"It is still horrible for us. My mother died the next year of sadness," she said. "The bitterness is never erased."
Despite these horrific stories and hundreds more, Chiquita's lawyers say the Colombians "do not allege a single fact that links Chiquita to any of the acts of violence at issue, much less that suggest Chiquita wanted the violence to happen."
"High levels of generality are all that plaintiffs have offered," Chiquita says in the filing.
Lawyers for the Colombians say that argument conflicts with U.S. criminal law, which generally makes the high-level decision maker in a conspiracy more liable than someone who was simply following those orders. That should apply in this civil case as well, they say. Chiquita, they argue, knew the AUC was killing civilians even if it didn't know the specifics.
"It does not make a lot of sense because then the people who gave the orders, but did not know the victims' names, are not responsible, and only the actual trigger-pullers have done something wrong," said Paul Wolf, who represents several thousand Colombian plaintiffs.
Still, Chiquita points to a recent 11th Circuit ruling that a former Bolivian defense minister couldn't be held liable for extrajudicial killings even though he was in a helicopter directing military personnel where to fire weapons. The court ruled there wasn't a sufficient connection between the minister's orders and the deaths that resulted.
The payments to the AUC were not the first made by Chiquita against the backdrop of Colombia's long civil conflict. Previously, the leftist Revolutionary Armed Forces of Colombia — known by its Spanish FARC acronym — demanded hundreds of thousands of dollars in payments from Chiquita and other companies or their employees and operations would be attacked.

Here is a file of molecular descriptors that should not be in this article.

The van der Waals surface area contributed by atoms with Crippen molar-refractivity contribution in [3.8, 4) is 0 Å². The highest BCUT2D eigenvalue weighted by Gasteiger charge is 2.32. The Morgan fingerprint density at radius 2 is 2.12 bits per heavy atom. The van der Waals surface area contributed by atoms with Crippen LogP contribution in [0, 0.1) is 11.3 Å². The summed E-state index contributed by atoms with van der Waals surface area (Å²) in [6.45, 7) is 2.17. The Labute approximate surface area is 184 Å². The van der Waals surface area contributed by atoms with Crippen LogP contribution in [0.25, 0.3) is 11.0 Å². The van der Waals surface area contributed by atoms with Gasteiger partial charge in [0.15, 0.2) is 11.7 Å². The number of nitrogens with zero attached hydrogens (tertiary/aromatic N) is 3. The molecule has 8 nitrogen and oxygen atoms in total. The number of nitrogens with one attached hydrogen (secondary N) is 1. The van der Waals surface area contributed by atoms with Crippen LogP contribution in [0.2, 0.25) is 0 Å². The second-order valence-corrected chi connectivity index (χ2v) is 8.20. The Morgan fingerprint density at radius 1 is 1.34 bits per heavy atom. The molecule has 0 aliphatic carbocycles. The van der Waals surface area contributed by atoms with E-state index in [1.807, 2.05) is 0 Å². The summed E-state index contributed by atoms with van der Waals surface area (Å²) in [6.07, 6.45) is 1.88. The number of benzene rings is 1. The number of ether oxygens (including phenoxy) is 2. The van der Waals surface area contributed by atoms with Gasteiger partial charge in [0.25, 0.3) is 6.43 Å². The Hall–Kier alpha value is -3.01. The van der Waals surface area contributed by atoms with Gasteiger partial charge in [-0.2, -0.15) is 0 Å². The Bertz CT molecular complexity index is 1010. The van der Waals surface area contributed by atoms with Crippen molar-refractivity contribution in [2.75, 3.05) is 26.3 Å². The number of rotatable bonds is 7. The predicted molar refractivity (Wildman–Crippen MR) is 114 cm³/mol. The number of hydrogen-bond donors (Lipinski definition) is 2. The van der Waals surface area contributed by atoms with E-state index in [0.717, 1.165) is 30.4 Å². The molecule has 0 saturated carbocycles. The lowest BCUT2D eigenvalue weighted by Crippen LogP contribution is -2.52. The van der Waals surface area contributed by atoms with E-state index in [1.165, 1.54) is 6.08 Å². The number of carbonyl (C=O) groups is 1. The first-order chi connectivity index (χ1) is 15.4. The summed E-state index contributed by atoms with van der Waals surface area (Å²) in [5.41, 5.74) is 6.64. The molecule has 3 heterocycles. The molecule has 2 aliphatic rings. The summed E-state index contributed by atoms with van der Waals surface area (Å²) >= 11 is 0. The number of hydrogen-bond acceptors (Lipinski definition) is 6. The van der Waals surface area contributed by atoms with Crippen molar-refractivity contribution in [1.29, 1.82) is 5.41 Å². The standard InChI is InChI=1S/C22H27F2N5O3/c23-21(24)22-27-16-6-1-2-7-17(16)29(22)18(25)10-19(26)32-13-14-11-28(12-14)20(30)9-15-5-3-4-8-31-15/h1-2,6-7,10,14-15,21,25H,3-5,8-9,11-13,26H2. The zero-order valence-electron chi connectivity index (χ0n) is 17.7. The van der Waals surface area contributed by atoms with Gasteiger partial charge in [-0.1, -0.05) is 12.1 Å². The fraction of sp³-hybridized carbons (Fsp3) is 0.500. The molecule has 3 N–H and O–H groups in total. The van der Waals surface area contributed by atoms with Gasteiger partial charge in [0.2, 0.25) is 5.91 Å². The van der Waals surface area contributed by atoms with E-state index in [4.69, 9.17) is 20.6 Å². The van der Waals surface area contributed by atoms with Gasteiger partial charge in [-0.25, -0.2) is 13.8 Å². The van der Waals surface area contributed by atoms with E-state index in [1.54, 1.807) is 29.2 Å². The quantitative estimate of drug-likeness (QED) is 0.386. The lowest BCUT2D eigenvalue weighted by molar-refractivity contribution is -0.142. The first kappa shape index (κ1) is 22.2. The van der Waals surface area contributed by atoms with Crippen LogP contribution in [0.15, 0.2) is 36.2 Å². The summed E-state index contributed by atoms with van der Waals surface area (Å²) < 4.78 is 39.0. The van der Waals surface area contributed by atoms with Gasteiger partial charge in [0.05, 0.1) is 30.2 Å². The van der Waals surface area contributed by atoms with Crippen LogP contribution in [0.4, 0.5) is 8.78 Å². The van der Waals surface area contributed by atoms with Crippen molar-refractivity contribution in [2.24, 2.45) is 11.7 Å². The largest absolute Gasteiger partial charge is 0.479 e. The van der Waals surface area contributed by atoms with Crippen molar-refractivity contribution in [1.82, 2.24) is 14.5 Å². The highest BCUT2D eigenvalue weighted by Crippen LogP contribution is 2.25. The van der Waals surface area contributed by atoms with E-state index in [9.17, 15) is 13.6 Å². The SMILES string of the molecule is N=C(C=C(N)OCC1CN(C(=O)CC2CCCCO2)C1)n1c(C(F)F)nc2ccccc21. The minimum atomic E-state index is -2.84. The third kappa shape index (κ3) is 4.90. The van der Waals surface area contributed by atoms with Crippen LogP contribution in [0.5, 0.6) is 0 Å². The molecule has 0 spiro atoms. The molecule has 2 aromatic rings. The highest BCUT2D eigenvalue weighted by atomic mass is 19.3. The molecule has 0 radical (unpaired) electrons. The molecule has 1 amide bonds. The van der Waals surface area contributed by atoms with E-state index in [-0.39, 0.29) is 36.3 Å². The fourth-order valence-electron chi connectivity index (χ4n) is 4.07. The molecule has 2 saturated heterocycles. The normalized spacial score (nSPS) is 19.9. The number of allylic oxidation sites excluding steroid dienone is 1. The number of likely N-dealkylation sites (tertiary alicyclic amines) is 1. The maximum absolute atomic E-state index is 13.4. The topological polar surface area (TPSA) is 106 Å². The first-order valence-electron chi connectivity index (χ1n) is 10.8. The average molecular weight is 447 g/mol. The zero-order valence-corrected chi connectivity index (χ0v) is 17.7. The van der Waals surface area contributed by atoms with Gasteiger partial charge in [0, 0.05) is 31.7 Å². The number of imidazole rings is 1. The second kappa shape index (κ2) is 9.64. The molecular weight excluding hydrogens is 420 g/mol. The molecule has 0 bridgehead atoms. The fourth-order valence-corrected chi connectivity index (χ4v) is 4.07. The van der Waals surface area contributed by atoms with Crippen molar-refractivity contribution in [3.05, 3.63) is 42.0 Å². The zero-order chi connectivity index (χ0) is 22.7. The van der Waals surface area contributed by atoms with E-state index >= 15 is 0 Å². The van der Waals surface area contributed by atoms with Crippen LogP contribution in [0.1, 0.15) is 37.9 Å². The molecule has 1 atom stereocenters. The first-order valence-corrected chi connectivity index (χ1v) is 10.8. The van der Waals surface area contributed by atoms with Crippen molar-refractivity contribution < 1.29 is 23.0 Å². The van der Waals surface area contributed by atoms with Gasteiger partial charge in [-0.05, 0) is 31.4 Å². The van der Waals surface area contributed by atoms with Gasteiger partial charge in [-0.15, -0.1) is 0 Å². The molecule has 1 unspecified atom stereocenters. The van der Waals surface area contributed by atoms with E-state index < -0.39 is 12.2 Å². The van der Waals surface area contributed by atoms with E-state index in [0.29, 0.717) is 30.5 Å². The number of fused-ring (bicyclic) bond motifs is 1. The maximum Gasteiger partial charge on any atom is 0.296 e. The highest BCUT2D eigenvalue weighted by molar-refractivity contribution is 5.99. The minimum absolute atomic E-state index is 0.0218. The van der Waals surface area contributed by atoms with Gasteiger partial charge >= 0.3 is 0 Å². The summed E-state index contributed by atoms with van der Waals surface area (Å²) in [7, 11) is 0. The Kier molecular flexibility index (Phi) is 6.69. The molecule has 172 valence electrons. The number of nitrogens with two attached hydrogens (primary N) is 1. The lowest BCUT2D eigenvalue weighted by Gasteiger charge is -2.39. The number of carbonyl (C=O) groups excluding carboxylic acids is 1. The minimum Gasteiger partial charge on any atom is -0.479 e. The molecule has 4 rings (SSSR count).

The AUC was formed in 1997 to unite several right-wing militias to battle FARC and its supporters. The resulting campaign, supported by top Colombian political leaders, eventually resulted in 50,000 mostly civilian deaths and several infamous massacres, Colombian prosecutors say.
Chiquita, the largest U.S. banana seller, first had banana operations in Colombia in 1899. The company sold its Colombian subsidiary Banadex in 2004.
Chiquita's second argument involves the Supreme Court's recent decision involving the Alien Tort Statute, a law dating to 1789 used by lawyers representing victims of torture, extrajudicial killings and war crimes to seek damages in U.S. courts. That law allows claims for violations of the "laws of nations," U.S. treaties and the Torture Victims Protection Act.
Chiquita contends that charges in the Colombian lawsuits have no connection to the U.S. under the new Supreme Court decision.
"Instead, they involve allegations that Colombian guerrilla and paramilitary groups tortured and killed Colombians in Colombia," the company's court filing says, meaning a U.S. federal judge has no jurisdiction.
The Colombians' lawyers, however, argue that Chiquita differs from the Dutch oil company in the Kiobel case because it is based in the U.S., decisions about making the AUC payments were made in this country and Chiquita does a robust U.S. business. Wolf said the 11th Circuit could issue a ruling that would bolster human rights cases that suffered a blow in the Supreme Court.
"It is an opportunity to establish and important precedent and preserve this area of human rights law," Wolf said.
Associated Press writer Laura Wides-Munoz contributed to this story.